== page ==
Not bothering to check for her car, he breezed past her doorman and took the elevator up to the penthouse. He rang the doorbell, counted to six and started knocking. What if she refused to answer? “Evangeline?” he called softly. “Are you in there? Please baby, open the door.” He fingered the key she had given him the night the waitress was killed at the Angel Square Café. He and Evangeline were about to leave the café when he heard Natalie shrieking in the kitchen. She’d discovered the lifeless body of Nell Novak, the new waitress, slumped over the deep fat fryer. Nell was a student at Llanview University and from the back, she resembled Natalie – same height, black top and long persimmon hair. Before an officer escorted Evangeline home from the café, she’d pressed the key into John’s hand and told him to use it. He hadn’t wanted to leave her alone that night – hell – he never wanted to leave her alone at night – but he hadn’t been able to resist leaving her bed to revisit the crime scene.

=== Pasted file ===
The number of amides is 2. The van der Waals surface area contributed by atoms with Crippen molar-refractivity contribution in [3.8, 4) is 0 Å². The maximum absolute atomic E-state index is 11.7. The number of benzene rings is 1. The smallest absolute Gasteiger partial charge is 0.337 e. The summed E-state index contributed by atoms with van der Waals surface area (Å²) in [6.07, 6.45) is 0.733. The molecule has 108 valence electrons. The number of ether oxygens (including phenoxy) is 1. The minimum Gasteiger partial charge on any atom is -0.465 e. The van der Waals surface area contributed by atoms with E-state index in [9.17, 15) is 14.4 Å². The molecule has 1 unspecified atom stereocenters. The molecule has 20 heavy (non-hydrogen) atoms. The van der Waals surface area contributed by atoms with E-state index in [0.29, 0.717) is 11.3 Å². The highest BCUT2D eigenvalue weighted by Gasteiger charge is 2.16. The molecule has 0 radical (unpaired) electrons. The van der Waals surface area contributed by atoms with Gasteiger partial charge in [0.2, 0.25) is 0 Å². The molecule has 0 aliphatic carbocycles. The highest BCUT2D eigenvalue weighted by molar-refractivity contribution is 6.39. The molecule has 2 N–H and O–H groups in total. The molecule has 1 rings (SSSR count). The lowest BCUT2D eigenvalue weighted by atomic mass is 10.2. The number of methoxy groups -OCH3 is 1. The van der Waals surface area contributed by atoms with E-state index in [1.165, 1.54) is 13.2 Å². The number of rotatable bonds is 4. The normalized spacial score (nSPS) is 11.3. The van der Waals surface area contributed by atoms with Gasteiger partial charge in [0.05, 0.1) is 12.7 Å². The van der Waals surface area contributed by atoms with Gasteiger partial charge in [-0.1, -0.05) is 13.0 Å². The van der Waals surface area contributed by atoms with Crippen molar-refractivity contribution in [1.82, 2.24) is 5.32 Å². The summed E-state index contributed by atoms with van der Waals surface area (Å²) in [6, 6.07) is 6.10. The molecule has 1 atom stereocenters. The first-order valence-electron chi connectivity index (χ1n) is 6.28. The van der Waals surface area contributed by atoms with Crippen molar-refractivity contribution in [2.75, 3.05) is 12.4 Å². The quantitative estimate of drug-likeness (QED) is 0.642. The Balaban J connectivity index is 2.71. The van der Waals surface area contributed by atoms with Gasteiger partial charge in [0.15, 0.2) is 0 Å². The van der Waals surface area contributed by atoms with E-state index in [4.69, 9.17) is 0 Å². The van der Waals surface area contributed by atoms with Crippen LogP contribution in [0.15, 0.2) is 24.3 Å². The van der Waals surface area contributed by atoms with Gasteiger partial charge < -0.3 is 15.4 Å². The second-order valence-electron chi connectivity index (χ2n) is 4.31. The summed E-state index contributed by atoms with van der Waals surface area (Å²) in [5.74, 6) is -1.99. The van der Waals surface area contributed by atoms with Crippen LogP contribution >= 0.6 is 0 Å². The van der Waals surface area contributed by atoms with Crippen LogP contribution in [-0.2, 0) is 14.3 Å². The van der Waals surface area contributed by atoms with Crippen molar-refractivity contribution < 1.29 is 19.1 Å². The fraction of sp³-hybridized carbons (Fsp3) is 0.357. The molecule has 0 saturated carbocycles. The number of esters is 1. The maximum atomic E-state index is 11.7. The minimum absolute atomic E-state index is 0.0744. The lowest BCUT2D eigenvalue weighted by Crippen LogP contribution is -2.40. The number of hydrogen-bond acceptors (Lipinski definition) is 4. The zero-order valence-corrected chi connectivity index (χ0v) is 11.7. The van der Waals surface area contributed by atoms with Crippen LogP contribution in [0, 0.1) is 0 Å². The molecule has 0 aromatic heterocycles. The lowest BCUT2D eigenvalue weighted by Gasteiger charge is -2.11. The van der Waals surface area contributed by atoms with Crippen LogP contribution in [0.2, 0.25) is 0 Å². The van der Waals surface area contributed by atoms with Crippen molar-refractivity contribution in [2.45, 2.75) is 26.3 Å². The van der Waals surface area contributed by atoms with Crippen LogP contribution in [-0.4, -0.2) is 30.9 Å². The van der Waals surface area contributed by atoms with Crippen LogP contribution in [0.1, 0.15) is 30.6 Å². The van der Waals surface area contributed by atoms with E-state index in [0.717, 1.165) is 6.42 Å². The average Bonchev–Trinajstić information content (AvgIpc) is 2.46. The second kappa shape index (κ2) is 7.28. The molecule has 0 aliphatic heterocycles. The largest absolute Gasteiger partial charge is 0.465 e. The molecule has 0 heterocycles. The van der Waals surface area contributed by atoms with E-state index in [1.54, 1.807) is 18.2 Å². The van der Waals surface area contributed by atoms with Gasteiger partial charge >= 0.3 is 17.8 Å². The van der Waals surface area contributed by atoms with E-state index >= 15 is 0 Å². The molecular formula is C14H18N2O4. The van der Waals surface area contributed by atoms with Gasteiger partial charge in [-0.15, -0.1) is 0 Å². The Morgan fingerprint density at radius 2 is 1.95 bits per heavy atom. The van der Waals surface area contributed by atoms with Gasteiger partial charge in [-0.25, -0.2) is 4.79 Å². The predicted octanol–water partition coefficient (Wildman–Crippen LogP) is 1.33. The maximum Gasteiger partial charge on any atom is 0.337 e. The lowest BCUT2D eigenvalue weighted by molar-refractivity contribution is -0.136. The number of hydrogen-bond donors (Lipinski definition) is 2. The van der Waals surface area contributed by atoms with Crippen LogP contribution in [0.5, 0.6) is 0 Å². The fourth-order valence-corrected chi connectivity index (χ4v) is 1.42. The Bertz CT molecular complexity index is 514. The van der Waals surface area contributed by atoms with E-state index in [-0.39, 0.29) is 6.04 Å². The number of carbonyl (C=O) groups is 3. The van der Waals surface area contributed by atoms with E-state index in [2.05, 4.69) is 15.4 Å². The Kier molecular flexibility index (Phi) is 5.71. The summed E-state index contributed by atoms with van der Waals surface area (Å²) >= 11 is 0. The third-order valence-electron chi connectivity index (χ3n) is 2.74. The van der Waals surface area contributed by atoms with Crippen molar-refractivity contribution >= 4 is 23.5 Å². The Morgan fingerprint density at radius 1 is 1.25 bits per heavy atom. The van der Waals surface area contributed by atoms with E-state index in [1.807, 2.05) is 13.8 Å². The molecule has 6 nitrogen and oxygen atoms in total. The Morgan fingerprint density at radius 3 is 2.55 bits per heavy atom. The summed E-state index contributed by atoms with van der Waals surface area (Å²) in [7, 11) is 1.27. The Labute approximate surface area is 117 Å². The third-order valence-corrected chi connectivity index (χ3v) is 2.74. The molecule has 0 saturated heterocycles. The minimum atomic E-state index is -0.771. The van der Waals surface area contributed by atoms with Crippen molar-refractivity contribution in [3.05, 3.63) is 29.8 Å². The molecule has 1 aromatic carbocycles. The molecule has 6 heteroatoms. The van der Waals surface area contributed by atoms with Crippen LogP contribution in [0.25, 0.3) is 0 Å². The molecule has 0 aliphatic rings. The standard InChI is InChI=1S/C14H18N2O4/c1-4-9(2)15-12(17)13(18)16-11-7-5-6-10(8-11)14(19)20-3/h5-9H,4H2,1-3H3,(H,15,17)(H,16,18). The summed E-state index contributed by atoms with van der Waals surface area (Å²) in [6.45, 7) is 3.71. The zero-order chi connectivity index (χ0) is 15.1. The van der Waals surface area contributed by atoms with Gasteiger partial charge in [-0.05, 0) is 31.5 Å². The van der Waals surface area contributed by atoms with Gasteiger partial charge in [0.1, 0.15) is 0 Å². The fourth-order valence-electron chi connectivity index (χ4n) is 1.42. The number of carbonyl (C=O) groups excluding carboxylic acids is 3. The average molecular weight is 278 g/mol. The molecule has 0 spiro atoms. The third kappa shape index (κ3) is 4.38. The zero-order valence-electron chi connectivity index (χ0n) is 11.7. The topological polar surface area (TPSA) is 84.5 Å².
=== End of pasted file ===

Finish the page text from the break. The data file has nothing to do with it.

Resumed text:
John paced the hall, half lover, half detective. If Evangeline was in there, it was probably a bad idea to barge in on her right now. Besides, he didn’t hear anything. He pulled a little notebook out of his pocket and scribbled a few words: “Evangeline, please talk to me. John”. Stooping to slip the note under the door, he felt the bright, hot sting of tears in his eyes. Funny, but when it came to the two of them, he was the one more apt to cry – she called it his ‘wild, Irish soul’. She was the one who could only give herself permission to cry for other people, never herself. But standing in the doorway of his office not thirty minutes ago, she’d looked as if she was ready to wash away on a river of tears. And the way she ran from him as if he was a hound of hell on her heels. Listening to her voice mail message, slipping the note under the door, he kept imagining the world was splitting in two and her part was floating away without him.